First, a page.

K-12 Schools Should Be Concerned About Cyber Attacks

By October 29, 2019 Cybersecurity, Education

Why are K-12 public schools targeted?

Public schools along with state government are big targets for criminal hackers, only because of the affiliation of critical and important data. That digital data is crucial for administrative and other faculty alike to not only provide a safe learning environment, but also to provide an efficient and modern learning experience. Criminals seek to hold school’s data ransom in order to profit from public schools already limited budget forcing them to pay to get their critical data back. Hackers know most organizations these days require having cyber insurance or purchase it voluntarily, giving the criminals a guaranteed payday in some cases.

The impact

Most cyber-attacks are motivated by financial gain but some criminal just wish to see the data destroyed. Education services such as online learning resources, grading tools, historical student documents, or even student medical records could be impacted by a cyber-attack. Digital school records can be targeted by a mischievous student or just common cyber-criminals, holding those records ransom or simply destroying them to gain hacker credibility online. This disruption of education services is not only costly but can also be damaging to student’s over-all education.

Schools often have cyber insurance these days, but just like any insurance, filing too many claims can lead to a lapse in coverage. Cyber insurance companies will insist you take measures to protect your data to prevent further data breaches and attacks, if not they may not cover your school if it’s had excessive number of claims.

There is also the scenario that if you pay a ransom you still may not get your data back. Your school will have to burden that risk.

What to do about it

Just as your school is looking into security cameras, new electronic locks, and other safety mechanisms to keep students safe, creating a budget line-item for cybersecurity services is key to creating your security awareness and making cybersecurity a discussion topic within your school. Proactively training staff on what to look out for and how to properly report cyber security incidents a key to making sure your school has a cybersecurity culture that is necessary today and going into the future. One training method is to conduct quarterly email phishing tests and provide quarterly cyber threat newsletter “students can even participate”. With phishing tests, online training can be mandatory for any staff that fail a phishing campaign test.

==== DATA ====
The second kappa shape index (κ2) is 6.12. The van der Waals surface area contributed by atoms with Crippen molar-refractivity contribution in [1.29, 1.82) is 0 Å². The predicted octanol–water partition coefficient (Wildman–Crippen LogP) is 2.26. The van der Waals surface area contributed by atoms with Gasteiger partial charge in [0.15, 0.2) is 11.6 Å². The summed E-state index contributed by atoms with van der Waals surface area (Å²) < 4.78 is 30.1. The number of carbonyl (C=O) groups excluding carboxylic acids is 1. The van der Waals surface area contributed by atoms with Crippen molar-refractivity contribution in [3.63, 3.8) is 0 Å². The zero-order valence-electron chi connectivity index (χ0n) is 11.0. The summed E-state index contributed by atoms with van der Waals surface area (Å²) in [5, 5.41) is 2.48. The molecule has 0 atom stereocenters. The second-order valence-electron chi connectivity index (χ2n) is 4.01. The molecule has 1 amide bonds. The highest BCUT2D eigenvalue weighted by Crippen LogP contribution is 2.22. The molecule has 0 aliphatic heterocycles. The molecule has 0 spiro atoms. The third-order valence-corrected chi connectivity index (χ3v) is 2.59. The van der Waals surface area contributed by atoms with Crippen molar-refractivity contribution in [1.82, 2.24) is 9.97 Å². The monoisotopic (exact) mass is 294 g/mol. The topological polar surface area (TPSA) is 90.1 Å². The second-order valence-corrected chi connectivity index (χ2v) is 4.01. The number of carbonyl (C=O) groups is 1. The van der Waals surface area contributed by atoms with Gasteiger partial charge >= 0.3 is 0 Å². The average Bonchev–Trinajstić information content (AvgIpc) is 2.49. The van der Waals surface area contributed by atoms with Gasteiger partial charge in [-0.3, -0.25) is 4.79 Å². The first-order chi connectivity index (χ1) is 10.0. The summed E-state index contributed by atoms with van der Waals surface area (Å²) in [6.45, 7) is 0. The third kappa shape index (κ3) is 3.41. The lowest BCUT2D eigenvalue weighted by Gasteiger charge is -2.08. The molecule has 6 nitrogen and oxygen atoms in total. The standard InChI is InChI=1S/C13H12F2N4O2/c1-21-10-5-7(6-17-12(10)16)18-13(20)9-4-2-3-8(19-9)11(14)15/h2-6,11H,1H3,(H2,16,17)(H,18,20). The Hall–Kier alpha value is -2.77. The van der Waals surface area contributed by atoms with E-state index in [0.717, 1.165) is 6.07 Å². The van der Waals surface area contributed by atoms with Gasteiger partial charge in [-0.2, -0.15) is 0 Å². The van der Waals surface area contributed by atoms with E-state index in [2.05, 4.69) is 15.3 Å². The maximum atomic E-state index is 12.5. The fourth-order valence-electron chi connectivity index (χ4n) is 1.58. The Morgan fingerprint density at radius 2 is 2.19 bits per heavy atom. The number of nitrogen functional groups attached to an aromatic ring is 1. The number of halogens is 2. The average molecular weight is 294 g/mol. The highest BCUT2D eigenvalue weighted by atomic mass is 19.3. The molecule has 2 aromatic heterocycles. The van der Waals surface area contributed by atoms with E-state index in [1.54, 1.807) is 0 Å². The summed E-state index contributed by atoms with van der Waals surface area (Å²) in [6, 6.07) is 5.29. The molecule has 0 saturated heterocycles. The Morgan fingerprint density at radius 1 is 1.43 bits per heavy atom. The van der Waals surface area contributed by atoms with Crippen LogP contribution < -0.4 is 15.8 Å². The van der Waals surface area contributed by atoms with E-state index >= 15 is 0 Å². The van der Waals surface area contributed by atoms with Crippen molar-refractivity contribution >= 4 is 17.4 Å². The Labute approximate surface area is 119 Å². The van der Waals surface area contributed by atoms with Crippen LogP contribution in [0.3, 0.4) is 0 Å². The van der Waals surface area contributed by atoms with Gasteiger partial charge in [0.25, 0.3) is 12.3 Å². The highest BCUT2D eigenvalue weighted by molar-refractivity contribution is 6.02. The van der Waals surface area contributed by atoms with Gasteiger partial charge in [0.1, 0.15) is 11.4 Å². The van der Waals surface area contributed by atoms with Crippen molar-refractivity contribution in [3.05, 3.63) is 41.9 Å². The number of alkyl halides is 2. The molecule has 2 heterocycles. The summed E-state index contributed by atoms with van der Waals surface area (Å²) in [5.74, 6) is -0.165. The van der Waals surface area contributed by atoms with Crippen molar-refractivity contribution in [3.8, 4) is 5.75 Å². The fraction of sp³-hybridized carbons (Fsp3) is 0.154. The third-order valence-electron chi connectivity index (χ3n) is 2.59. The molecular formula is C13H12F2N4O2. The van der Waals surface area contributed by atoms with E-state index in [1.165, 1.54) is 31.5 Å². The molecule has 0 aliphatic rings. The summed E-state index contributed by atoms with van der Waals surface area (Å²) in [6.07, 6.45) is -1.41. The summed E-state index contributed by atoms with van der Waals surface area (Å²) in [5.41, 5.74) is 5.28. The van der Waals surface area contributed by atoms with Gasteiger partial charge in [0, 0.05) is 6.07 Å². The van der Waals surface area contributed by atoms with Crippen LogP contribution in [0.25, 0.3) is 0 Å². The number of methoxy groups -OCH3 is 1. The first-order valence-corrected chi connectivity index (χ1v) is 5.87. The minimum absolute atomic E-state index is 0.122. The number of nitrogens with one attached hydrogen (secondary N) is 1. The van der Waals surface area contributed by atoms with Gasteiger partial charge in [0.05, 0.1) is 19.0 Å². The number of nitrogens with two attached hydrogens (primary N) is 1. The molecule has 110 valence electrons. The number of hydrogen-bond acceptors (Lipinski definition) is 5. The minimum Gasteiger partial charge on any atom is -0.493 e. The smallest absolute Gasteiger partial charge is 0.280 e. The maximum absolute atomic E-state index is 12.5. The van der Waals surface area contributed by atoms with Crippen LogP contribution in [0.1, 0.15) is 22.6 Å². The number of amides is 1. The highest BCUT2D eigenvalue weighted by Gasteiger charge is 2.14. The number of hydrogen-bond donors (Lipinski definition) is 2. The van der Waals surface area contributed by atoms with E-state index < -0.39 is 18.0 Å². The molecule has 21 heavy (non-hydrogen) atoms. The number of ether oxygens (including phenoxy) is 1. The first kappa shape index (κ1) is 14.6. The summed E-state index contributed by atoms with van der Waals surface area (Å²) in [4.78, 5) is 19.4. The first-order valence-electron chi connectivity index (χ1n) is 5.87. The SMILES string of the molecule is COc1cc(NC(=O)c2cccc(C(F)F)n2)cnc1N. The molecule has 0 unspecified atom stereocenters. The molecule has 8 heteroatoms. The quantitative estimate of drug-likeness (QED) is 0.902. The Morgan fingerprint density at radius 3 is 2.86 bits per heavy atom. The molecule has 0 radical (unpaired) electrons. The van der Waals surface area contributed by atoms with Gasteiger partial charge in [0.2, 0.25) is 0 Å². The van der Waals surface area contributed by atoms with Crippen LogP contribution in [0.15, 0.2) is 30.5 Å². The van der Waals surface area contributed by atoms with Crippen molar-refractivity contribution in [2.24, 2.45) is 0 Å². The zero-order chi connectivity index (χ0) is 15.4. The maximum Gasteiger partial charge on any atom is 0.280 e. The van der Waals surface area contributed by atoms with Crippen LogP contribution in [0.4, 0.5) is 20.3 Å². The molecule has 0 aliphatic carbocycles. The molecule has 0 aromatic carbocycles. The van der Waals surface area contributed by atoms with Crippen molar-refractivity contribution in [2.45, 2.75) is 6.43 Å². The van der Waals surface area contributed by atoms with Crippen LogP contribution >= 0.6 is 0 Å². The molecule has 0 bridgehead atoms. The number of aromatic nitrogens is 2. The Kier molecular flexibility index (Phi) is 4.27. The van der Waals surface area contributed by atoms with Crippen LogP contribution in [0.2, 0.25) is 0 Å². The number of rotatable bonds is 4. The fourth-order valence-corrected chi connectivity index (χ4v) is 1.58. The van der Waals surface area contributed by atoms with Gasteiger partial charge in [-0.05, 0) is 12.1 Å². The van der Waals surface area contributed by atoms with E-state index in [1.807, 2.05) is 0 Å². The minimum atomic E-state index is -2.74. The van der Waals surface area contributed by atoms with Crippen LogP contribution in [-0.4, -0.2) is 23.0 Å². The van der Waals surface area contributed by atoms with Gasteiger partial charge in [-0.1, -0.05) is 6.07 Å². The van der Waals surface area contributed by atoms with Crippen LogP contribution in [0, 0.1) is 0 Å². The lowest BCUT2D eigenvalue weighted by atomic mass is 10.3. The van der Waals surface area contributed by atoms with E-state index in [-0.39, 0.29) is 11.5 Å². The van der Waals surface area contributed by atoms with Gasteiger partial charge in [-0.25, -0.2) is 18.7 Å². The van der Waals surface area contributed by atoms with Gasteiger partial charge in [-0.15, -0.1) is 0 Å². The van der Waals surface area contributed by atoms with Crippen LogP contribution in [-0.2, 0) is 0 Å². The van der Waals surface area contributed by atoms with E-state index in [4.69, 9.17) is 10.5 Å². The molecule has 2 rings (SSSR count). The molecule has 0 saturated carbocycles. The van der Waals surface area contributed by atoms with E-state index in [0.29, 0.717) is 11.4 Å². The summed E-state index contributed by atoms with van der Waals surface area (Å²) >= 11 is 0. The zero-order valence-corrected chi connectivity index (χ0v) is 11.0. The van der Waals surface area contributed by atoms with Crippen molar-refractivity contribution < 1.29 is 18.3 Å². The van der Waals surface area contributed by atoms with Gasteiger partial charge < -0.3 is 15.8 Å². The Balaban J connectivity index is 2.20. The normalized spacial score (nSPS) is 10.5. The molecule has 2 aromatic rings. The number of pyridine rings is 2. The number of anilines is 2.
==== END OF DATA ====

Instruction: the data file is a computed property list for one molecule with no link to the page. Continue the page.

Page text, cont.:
Gain visibility into your schools’ network by installing next generation firewall technology. Newer firewalls come bundled with features that allow more control on what comes and goes within the school network but also allows you to see what is traveling the network “even encrypted data in some cases” and report on any suspicious activity. This is how you can determine what are your greatest threats and adjust your schools network security to prevent cyber-attacks.

Implementing a Security Operation Center (SOC) provider is also a great way to supplement and create a non-bias security posture. A SOC can remotely monitor and detect threats flowing through your network and prevent them from getting through. You can kind of think of a SOC as a hired security adviser as well, making sure compliances are being checked and setting cybersecurity goals giving you a mark to hit every quarter. Security Operation Center providers give a piece of mind that expert professionals are at the helm of monitor your schools’ security infrastructure.

Please come see us

Come by our booth at this years Illinois Education Technology Conference at the Crowne Plaza in Springfield, IL November 14th – 15th!

Illinois Education & Technology Conference 2019

Colby Jennings

About Colby Jennings

Colby is responsible for a security portfolio of products, services, applications and customer data. This includes multiple channels across government, healthcare and the private sector to include both insurance and finance. He is also accountable for driving PCI and HIPAA compliance Programs, SOC operations, Vulnerability Assessments, and Penetration Testing.